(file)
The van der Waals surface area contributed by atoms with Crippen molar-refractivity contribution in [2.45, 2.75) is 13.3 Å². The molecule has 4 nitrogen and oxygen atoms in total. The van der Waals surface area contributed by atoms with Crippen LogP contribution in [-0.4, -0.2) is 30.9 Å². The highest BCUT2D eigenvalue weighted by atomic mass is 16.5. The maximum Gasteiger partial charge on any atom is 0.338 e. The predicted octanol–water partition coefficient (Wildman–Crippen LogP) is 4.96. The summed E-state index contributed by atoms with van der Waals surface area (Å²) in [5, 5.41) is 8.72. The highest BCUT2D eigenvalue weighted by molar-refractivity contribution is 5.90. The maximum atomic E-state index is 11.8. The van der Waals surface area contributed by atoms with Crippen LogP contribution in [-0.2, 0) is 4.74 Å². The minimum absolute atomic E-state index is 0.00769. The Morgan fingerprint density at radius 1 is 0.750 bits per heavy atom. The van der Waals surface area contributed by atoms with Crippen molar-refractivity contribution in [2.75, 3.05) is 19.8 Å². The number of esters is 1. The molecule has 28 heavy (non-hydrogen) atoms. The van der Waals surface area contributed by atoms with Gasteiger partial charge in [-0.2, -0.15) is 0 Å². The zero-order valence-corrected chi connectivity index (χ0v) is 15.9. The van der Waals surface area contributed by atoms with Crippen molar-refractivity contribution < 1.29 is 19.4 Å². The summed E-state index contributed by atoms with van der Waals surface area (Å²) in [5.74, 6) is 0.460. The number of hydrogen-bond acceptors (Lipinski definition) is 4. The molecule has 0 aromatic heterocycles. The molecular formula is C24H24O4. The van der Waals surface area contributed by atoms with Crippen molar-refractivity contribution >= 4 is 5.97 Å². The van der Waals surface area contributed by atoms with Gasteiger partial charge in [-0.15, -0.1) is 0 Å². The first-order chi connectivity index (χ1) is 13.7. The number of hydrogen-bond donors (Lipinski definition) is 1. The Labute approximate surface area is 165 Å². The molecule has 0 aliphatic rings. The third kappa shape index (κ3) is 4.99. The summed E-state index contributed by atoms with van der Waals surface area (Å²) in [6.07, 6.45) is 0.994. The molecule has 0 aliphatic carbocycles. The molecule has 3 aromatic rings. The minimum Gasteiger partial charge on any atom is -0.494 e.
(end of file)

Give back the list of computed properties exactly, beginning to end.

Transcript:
The van der Waals surface area contributed by atoms with Crippen molar-refractivity contribution in [2.45, 2.75) is 13.3 Å². The molecule has 4 nitrogen and oxygen atoms in total. The van der Waals surface area contributed by atoms with Crippen LogP contribution in [-0.4, -0.2) is 30.9 Å². The highest BCUT2D eigenvalue weighted by atomic mass is 16.5. The maximum Gasteiger partial charge on any atom is 0.338 e. The predicted octanol–water partition coefficient (Wildman–Crippen LogP) is 4.96. The summed E-state index contributed by atoms with van der Waals surface area (Å²) in [5, 5.41) is 8.72. The highest BCUT2D eigenvalue weighted by molar-refractivity contribution is 5.90. The maximum atomic E-state index is 11.8. The van der Waals surface area contributed by atoms with Crippen LogP contribution in [-0.2, 0) is 4.74 Å². The minimum absolute atomic E-state index is 0.00769. The Morgan fingerprint density at radius 1 is 0.750 bits per heavy atom. The van der Waals surface area contributed by atoms with Crippen molar-refractivity contribution in [2.75, 3.05) is 19.8 Å². The number of esters is 1. The molecule has 28 heavy (non-hydrogen) atoms. The van der Waals surface area contributed by atoms with Gasteiger partial charge in [-0.2, -0.15) is 0 Å². The zero-order valence-corrected chi connectivity index (χ0v) is 15.9. The van der Waals surface area contributed by atoms with Crippen molar-refractivity contribution < 1.29 is 19.4 Å². The summed E-state index contributed by atoms with van der Waals surface area (Å²) in [5.74, 6) is 0.460. The number of hydrogen-bond acceptors (Lipinski definition) is 4. The molecule has 0 aromatic heterocycles. The molecular formula is C24H24O4. The van der Waals surface area contributed by atoms with Crippen molar-refractivity contribution >= 4 is 5.97 Å². The van der Waals surface area contributed by atoms with Gasteiger partial charge in [-0.15, -0.1) is 0 Å². The first-order chi connectivity index (χ1) is 13.7. The number of hydrogen-bond donors (Lipinski definition) is 1. The Labute approximate surface area is 165 Å². The molecule has 0 aliphatic rings. The third kappa shape index (κ3) is 4.99. The summed E-state index contributed by atoms with van der Waals surface area (Å²) in [6.07, 6.45) is 0.994. The molecule has 0 aliphatic carbocycles. The molecule has 3 aromatic rings. The minimum Gasteiger partial charge on any atom is -0.494 e.